One consequence of these four propositions is that they have an order of importance for a stable society—that is, justice is more important than beneficence. This is something on which Smith leaves us with no doubt:

“Beneficence…is less essential to the existence of society than justice. Society may subsist, though not in the most comfortable state, without beneficence; but the prevalence of injustice must utterly destroy it. Though Nature, therefore, exhorts mankind to acts of beneficence, by the pleasing consciousness of deserved reward, she has not thought it necessary to guard and enforce the practice of it…(Beneficence) is the ornament which embellishes, not the foundation which supports the building…Justice, on the contrary, is the main pillar that upholds the whole edifice.” (Smith, 1759, p 86) 

The primary importance of justice is not merely abstract in its implication. Sentiments describes the origin of property rights in human resentments and the impulse to punish actions of a hurtful tendency.  Justice is about not what is prohibited, but all of the possibilities left over after limiting, discouraging, and constraining harmful actions. Justice is the infinite residue of imaginable actions not prohibited as unjust.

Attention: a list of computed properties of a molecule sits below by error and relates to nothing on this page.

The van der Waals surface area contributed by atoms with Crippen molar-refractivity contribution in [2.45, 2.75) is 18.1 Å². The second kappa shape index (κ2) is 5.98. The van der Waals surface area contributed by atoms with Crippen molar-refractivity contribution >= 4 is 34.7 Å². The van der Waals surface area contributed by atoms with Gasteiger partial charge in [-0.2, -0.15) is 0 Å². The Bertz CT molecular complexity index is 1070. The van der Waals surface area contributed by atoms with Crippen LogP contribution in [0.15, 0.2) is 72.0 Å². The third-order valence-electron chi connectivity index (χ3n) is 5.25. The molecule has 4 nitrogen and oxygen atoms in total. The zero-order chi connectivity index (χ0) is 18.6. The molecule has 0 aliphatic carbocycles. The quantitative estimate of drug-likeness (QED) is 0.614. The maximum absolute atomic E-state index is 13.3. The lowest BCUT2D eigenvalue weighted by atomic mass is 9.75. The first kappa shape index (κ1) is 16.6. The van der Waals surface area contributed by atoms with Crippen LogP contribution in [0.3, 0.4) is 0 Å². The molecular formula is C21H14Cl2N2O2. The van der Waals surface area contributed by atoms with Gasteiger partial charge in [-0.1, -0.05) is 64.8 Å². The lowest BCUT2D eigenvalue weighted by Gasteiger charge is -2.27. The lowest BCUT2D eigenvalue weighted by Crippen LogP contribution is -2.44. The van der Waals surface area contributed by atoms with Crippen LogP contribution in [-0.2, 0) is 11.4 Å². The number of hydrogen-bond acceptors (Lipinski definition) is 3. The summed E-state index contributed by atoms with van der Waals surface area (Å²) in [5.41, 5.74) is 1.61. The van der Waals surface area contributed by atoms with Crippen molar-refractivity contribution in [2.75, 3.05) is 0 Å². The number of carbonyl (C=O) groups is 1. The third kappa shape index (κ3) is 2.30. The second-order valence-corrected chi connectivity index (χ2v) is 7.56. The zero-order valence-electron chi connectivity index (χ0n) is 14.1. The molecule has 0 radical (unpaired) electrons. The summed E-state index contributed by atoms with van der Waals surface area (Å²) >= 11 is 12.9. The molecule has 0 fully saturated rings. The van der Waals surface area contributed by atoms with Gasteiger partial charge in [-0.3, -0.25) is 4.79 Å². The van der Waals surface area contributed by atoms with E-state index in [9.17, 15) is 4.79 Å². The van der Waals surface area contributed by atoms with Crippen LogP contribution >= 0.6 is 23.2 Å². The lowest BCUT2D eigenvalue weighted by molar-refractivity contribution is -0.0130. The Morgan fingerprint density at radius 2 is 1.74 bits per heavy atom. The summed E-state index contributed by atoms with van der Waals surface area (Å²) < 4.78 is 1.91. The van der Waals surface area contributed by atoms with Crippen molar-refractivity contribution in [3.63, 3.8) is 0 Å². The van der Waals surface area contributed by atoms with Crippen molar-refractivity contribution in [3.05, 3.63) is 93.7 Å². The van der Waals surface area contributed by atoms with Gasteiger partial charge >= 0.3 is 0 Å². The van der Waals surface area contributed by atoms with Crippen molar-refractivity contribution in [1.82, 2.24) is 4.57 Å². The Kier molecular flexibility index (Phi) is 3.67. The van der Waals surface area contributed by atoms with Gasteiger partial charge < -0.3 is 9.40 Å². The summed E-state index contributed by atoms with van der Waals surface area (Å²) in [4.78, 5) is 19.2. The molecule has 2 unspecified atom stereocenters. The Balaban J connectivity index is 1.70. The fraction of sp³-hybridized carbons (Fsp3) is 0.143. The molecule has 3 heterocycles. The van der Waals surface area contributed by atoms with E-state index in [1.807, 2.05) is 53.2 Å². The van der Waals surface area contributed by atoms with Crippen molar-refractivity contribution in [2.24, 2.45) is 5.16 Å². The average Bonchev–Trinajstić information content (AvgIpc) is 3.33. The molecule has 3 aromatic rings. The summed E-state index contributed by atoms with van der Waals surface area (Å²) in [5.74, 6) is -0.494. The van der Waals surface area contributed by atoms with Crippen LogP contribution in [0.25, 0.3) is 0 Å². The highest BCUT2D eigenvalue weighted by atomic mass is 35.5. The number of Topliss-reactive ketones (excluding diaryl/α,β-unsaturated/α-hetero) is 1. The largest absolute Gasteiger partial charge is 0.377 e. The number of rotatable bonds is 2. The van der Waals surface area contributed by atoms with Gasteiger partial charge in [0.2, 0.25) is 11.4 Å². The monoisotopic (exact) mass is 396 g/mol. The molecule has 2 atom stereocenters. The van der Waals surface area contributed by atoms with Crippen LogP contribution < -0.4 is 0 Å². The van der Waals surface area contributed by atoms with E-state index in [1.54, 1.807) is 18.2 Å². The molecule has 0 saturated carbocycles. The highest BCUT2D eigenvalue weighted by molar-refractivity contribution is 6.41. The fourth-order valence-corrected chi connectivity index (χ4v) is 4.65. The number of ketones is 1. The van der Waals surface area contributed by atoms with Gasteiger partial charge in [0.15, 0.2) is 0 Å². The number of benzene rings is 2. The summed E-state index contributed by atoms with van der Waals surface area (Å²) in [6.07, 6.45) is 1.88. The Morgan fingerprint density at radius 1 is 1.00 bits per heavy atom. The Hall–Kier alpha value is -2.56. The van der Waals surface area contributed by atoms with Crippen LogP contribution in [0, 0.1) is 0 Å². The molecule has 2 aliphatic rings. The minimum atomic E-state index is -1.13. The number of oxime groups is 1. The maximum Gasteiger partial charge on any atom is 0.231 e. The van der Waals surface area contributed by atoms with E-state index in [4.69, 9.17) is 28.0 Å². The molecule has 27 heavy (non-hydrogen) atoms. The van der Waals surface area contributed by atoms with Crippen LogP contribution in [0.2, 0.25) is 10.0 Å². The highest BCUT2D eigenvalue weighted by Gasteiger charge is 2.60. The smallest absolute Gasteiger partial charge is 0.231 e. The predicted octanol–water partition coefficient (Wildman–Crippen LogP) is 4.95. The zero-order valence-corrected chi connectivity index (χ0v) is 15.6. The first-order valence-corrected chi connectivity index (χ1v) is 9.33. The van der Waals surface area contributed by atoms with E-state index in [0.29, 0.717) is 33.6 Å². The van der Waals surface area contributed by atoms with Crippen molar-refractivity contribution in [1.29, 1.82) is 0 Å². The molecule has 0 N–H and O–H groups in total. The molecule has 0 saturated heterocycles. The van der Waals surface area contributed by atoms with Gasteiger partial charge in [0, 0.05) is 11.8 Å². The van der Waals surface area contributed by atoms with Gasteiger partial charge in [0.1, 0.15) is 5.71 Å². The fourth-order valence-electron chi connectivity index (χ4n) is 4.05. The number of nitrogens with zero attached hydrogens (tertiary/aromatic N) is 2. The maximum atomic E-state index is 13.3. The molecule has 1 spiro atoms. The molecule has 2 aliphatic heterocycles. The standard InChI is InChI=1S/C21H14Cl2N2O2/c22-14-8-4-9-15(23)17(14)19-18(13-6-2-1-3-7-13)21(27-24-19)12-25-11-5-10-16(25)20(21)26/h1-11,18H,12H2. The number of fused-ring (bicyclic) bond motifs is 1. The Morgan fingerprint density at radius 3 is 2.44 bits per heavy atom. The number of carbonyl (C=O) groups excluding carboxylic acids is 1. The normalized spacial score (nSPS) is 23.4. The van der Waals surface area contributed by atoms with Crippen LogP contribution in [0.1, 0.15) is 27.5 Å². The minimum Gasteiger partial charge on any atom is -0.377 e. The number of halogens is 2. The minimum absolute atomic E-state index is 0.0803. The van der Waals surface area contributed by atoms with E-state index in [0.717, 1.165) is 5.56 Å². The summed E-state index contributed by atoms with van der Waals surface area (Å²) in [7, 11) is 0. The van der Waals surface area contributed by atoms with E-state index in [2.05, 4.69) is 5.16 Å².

This has implications beyond Smith’s social psychology, extending into his theories of economics and jurisprudence. 

Sentiments and Wealth

In An Inquiry into the Nature and Causes of the Wealth of Nations (Smith, 1776; hereafter Wealth) Smith begins with the key observation that “the division of labor”, or specialization, is the immediate cause of the “improvement in the productive powers of labor.” (Smith, 1776, p 13) Specialization is a consequence of “the propensity to truck, barter and exchange”, the origin of which he chooses not to enquire further into. (Smith, 1776, p 25) Although Smith leaves exchange unexplained, he says it is “common to all men”, in effect adopting it as an economic axiom.[3] There follows Smith’s powerful proposition: “The division of labour is limited by the extent of the market.” (Smith, 1776, p 31) And so the substance of Smith’s theory of economics takes the form of his investigation of the full consequences and implications of this proposition, which drives “the nature and causes of the wealth of nations.” 

The above is well-known to most who possess a passing familiarity with Smith’s economics. Wealth should not be examined in isolation, however, but in the context of Smith’s overall project. Against the backdrop of Sentiments, exchange is seen not as a uniquely economic activity, but as a natural extension of human sociality. Smith notes that, in contrast, at maturity most animals are entirely independent.